Man whose wife died in NZ attack forgives killer
As New Zealanders unite over terror attacks on Christchurch mosques, one survivor forgives shooter while another shakes off hero tag
CHRISTCHURCH, NEW ZEALAND Heroism has many faces - like the man who chased after a heavily-armed white-supremacist gunman with a hand-held credit card machine. Or another who used himself as a human shield.
The death toll would have risen past 50 in the attacks on two Christchurch mosques by the lone gunman on Friday were it not for their bravery.
But there is another type of heroism, another form of bravery, that may not be so visible and this comes from within.
It is the capacity to forgive. It is the ability to overcome emotional pain, anger and sadness and say: I bear no ill will to the man who tore my life apart.
Mr Farid Ahmad is one such man.
His wife was killed as she rushed back to rescue him.
Asked if he forgave the 28-year-old white supremacist suspect, Mr Farid said: "Of course. The best thing is forgiveness, generosity, loving and caring, positivity.
"I would say to him 'I love him as a person'. But I cannot accept what he did. What he did was a wrong thing."
Number of mosques attacked by gunman
Number of people killed
Age of the youngest victim, New Zealand born Mucaad Ibrahim
Age of Mr Daoud Nabi, believed to be the oldest victim. He had lived in New Zealand for more than 40 years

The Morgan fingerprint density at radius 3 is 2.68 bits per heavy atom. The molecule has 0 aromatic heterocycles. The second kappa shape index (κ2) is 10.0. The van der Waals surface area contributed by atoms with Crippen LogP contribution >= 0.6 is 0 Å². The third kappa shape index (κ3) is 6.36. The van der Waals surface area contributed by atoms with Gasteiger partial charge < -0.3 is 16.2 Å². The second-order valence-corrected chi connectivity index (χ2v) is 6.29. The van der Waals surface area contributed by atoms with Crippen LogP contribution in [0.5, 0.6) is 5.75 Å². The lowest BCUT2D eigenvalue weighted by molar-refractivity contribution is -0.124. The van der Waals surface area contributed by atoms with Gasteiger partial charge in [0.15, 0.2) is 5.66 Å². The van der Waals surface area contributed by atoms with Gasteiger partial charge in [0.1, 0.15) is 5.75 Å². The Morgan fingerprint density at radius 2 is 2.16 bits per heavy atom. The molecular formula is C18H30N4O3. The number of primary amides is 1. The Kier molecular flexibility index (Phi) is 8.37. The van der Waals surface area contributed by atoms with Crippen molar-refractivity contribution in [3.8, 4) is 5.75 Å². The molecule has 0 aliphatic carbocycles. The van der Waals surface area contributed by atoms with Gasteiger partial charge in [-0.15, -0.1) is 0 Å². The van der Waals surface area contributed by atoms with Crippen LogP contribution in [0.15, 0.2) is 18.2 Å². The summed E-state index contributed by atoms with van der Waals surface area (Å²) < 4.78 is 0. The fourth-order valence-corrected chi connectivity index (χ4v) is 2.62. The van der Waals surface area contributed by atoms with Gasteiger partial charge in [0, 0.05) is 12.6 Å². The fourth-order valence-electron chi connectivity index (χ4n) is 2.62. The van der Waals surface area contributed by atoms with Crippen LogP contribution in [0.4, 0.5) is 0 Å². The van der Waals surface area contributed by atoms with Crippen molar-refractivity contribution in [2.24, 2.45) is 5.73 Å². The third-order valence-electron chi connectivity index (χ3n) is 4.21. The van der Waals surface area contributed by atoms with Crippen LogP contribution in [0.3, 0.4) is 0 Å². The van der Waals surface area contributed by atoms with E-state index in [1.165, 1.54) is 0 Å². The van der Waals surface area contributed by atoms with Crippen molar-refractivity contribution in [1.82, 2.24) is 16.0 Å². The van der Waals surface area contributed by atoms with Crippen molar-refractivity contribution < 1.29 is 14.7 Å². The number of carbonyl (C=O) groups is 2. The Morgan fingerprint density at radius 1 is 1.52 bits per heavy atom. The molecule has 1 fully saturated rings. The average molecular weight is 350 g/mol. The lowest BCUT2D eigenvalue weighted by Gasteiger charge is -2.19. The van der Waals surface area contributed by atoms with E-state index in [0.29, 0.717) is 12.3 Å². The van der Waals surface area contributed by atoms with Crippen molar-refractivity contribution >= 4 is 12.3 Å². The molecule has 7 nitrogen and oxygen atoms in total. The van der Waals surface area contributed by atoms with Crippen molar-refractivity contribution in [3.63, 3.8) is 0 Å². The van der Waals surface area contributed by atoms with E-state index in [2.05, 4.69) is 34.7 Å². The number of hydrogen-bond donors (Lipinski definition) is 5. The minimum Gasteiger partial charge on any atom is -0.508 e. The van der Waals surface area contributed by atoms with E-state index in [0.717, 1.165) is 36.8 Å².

Number of videos of the attack removed by Facebook in the first 24 hours
Number of firearms in New Zealand, which has a population of 5 million.
Mrs Husna Ahmad, 44, was killed at the Al Noor mosque - the first of two targeted by the gunman.
Mr Farid and his wife emigrated from Bangladesh to New Zealand in 1990 and have one daughter.
When the shooting started, Madam Husna helped people escape from the women's and children's hall. "She was screaming 'come this way, hurry up', and she took many children and ladies towards a safe garden," Mr Farid said.
"She was coming back for me, because I was in a wheelchair, and as she was approaching the gate she was shot. She was busy saving lives, forgetting about herself."
Mr Farid, 59, who has been in a wheelchair since being hit by a drunk driver in 1998, believes he escaped the bullets because the gunman was focused on other targets, AFP reported.
"This guy was shooting one person two, three times, probably that gave some time to us to move out... even the dead he was shooting them again."
Mr Farid learned of his wife's death only after someone photographed her body and posted the picture on social media.
The Australian suspect, Brenton Tarrant, has yet to enter a plea in the single murder charge brought against him so far.
The self-professed white supremacist flashed a white power symbol when he arrived in court yesterday.
Mr Farid yesterday had to formally identify his wife's body and claim her effects.
Soft spoken in his grief, he spoke fondly of his wife.
If he were able to sit down with the suspect, Mr Farid said he would encourage him to rethink his outlook on life.
"I will tell him that inside him he has great potential to be a generous person, to be a kind person, to be a person who would save people, save humanity rather than destroy them," Mr Farid told AFP.
"I want him to look for that positive attitude in him, and I hope and I pray for him (to) be a great civilian one day. I don't have any grudge." - AFP